Our system is technically pretty low-fi. We use:

  • PayPal to manage the payments and subscriptions.
  • A custom taxonomy to assign content credits.

And that’s pretty much it.

We created PayPal buttons for our main powering page, using the option within PayPal to grab the direct email link. Then we dropped those in our pages.

The custom taxonomy is a bit more fun. In our case, we credit those who power WPCandy in posts, which you can see below each post:

The snippet below is what we use to create our custom taxonomy, complete with our sentence URL in place:

function poweredby_init() {
      'label' => __('Powered by'),
      'sort' => true,
      'hierarchical' => true,
      'args' => array('orderby' => 'term_order'),
      'rewrite' => array('slug' => 'thanks'),
add_action( 'init', 'poweredby_init' );

We add that to a plugin file, of course, so we can update our theme in the future without breaking any functionality like that.

Now, there is plenty more I’d like to do to improve the current system. I would like to revisit our payment flow and merge the various options together into one form using Gravity Form’s latest PayPal add-on. At this point though, until I make those improvements, this simple format does the job.

Have fun with imagery

Personally, I think the key with any system like this (read: a donation based system) is the way you package and promote it. Instead of simply adding a default PayPal donate button, void of personality, we created what I like to think is a branded, creative way to accomplish the same thing.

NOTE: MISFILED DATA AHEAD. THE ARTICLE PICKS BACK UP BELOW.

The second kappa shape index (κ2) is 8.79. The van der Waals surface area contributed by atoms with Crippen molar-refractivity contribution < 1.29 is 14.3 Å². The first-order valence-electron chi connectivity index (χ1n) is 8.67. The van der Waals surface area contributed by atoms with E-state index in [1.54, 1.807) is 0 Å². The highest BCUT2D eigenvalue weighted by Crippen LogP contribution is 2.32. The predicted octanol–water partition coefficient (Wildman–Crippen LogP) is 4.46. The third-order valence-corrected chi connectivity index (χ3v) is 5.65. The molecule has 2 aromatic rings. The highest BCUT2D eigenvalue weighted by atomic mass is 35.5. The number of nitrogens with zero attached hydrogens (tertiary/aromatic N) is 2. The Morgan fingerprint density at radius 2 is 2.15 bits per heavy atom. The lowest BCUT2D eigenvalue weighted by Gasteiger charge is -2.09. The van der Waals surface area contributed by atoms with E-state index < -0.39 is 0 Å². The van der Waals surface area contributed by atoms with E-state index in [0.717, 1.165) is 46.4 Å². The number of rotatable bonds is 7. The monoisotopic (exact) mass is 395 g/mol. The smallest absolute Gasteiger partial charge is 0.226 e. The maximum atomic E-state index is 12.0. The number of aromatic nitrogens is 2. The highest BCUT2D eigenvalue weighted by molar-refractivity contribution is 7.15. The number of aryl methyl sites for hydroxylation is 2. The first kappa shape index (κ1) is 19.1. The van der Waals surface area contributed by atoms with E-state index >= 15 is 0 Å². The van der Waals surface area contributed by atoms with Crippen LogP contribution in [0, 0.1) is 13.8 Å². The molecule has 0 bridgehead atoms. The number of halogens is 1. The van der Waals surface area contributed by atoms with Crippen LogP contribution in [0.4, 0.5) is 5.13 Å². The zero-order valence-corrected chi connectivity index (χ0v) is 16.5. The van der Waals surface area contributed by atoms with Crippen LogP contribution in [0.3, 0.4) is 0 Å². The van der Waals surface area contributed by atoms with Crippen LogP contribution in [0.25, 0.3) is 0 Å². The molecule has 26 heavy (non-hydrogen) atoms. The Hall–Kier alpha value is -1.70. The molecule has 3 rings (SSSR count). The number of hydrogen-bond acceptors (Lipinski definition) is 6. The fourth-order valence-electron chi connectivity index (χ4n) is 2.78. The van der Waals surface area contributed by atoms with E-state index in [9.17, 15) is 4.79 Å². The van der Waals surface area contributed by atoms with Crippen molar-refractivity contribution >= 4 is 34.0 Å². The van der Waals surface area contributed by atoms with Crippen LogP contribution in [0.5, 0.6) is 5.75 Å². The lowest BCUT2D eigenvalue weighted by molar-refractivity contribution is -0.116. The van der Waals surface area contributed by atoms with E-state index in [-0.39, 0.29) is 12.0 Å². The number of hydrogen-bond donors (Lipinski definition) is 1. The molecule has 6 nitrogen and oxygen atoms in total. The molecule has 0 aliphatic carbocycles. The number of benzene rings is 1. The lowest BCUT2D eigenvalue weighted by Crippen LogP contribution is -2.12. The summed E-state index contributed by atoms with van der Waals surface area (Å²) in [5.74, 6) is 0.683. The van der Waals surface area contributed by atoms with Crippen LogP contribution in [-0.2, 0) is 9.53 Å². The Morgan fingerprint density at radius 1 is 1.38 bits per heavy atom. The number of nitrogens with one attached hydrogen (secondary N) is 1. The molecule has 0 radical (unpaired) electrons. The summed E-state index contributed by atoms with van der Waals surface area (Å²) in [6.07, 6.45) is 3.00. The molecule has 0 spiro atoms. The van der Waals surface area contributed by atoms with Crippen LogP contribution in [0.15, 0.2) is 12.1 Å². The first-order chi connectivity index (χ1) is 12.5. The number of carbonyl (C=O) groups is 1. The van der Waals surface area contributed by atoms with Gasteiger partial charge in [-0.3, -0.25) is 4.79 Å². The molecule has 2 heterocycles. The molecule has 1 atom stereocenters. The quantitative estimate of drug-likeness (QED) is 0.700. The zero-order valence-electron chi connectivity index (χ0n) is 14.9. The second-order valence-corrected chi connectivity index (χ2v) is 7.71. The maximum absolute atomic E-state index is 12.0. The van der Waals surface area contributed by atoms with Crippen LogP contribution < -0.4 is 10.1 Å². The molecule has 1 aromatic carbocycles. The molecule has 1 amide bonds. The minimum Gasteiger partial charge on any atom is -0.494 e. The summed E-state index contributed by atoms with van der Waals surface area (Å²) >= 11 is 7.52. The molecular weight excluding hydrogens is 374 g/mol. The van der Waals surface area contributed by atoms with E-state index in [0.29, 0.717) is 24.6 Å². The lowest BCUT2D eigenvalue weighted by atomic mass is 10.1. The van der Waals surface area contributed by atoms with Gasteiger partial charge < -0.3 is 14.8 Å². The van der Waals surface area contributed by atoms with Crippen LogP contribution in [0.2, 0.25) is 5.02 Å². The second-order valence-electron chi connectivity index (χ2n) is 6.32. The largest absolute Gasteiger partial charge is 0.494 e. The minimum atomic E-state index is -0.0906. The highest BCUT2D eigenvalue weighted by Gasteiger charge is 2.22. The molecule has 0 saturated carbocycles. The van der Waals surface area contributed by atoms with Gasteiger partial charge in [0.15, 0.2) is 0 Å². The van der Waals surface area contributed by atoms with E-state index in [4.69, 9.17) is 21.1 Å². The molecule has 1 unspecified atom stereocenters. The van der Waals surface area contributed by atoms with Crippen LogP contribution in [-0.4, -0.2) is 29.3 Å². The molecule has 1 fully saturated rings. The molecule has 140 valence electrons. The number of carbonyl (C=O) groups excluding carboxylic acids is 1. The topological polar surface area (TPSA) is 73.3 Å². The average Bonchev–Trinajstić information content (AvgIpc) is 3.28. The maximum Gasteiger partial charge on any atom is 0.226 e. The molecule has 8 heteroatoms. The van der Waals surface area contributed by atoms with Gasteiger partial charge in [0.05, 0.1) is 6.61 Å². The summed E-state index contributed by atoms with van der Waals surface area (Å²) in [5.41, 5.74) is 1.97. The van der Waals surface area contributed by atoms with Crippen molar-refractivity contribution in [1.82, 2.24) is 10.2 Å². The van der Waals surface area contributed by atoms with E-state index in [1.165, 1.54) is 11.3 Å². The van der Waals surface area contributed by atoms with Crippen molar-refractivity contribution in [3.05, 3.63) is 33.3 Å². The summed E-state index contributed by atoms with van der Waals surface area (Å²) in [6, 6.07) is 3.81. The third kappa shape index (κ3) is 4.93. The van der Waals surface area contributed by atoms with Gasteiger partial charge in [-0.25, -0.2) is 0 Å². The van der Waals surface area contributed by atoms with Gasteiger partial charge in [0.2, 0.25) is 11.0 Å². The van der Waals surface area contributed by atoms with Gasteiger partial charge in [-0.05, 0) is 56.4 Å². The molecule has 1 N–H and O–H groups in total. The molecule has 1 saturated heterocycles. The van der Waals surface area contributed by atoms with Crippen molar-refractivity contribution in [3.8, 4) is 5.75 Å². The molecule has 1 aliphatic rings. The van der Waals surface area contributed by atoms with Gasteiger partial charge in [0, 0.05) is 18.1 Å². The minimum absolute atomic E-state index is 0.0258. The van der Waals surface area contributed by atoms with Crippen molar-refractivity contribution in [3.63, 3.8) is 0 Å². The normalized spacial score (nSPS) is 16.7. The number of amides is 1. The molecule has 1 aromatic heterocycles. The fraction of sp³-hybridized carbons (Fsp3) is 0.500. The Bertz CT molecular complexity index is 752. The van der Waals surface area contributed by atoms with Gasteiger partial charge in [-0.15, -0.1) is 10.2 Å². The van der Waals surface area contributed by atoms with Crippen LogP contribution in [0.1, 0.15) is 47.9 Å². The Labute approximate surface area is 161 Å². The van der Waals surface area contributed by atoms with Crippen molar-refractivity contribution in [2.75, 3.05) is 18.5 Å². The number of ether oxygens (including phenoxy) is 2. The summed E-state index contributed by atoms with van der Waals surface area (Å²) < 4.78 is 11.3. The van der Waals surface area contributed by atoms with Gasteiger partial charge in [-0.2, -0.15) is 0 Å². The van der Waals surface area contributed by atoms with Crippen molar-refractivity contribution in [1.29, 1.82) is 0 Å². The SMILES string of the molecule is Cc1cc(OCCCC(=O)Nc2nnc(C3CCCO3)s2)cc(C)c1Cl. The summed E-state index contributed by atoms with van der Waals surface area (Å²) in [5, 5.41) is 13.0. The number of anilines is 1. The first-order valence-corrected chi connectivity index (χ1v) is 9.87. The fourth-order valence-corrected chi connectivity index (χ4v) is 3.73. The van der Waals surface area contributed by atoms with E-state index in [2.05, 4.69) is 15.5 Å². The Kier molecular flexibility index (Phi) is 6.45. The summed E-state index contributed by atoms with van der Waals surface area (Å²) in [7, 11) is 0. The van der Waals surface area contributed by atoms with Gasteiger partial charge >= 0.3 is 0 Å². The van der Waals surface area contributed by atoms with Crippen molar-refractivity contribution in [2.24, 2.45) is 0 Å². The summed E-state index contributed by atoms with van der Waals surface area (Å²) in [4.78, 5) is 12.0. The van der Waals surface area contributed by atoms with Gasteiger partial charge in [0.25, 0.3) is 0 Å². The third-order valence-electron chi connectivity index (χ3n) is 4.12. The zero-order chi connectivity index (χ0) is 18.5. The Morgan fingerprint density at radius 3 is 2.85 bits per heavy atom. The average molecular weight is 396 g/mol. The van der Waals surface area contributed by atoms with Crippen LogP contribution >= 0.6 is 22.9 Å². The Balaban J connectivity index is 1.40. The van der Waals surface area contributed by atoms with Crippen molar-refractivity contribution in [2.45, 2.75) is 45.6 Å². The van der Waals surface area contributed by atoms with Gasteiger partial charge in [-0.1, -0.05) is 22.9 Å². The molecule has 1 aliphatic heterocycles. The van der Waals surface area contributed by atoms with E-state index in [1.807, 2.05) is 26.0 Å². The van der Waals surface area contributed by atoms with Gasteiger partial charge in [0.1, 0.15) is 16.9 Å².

The point? Have fun with it. If you want others to have a good time on your site you need to have fun first.

The branding, in our case, involved a few things. First I created images to associate with each power level, and had some fun doing it. A post is represented by a single mint (or $10), a day is a bucket (of paint, it seems), a week is a wheelbarrow, and a month is a truckload, presumably of mints. There’s also the monthly option, which powers the WPCandy mint factory $5 at a time.

The point? Have fun with it. If you want others to have a good time on your site you need to have fun first.

We also implemented a status bar in the sidebar that shows how much of WPCandy’s content is powered for the current month.

I’ve received a lot of compliments on the status bar, as well as questions as to how it works. I wish I had a complicated, highly technical answer for how it works. The reality is pretty straightforward: we use images like status10.png, status20.png, and so forth, and update the sidebar widget as needed. It’s not quite impressive, but it gets the job done.

Powered best when regularly maintained

By accepting far more individual, personal payments than we would on a traditional advertising system, we do interact with more people. Since it’s a community donation program, we feel it’s important to stay connected with those who donate on a slightly personal level. For everyone who donates, we try to:

  • Email a thank you note directly to them.
  • Thank them in weekly posts on the site (been slacking in this regard lately).